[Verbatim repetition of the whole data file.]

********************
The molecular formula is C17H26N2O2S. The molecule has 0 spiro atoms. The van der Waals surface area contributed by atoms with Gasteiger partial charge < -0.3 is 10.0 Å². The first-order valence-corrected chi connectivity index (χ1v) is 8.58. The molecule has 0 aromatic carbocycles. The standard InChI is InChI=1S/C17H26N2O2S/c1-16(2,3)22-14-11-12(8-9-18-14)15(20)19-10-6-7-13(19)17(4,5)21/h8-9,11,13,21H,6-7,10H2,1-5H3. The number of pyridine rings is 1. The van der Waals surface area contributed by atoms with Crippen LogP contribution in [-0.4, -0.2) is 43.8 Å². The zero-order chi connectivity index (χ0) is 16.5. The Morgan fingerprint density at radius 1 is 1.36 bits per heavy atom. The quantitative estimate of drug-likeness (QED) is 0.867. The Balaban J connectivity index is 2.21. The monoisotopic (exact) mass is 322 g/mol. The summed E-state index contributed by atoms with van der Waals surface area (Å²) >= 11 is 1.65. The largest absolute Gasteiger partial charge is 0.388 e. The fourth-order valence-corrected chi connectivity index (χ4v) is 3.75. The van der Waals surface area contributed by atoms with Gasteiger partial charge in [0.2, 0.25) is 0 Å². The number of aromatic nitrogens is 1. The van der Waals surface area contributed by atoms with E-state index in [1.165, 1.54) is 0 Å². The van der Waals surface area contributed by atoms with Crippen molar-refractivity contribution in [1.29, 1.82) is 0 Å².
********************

The molecular formula is C17H26N2O2S. The molecule has 0 spiro atoms. The van der Waals surface area contributed by atoms with Gasteiger partial charge < -0.3 is 10.0 Å². The first-order valence-corrected chi connectivity index (χ1v) is 8.58. The molecule has 0 aromatic carbocycles. The standard InChI is InChI=1S/C17H26N2O2S/c1-16(2,3)22-14-11-12(8-9-18-14)15(20)19-10-6-7-13(19)17(4,5)21/h8-9,11,13,21H,6-7,10H2,1-5H3. The number of pyridine rings is 1. The van der Waals surface area contributed by atoms with Crippen LogP contribution in [-0.4, -0.2) is 43.8 Å². The zero-order chi connectivity index (χ0) is 16.5. The Morgan fingerprint density at radius 1 is 1.36 bits per heavy atom. The quantitative estimate of drug-likeness (QED) is 0.867. The Balaban J connectivity index is 2.21. The monoisotopic (exact) mass is 322 g/mol. The summed E-state index contributed by atoms with van der Waals surface area (Å²) >= 11 is 1.65. The largest absolute Gasteiger partial charge is 0.388 e. The fourth-order valence-corrected chi connectivity index (χ4v) is 3.75. The van der Waals surface area contributed by atoms with Gasteiger partial charge in [0.2, 0.25) is 0 Å². The number of aromatic nitrogens is 1. The van der Waals surface area contributed by atoms with E-state index in [1.165, 1.54) is 0 Å². The van der Waals surface area contributed by atoms with Crippen molar-refractivity contribution in [1.29, 1.82) is 0 Å².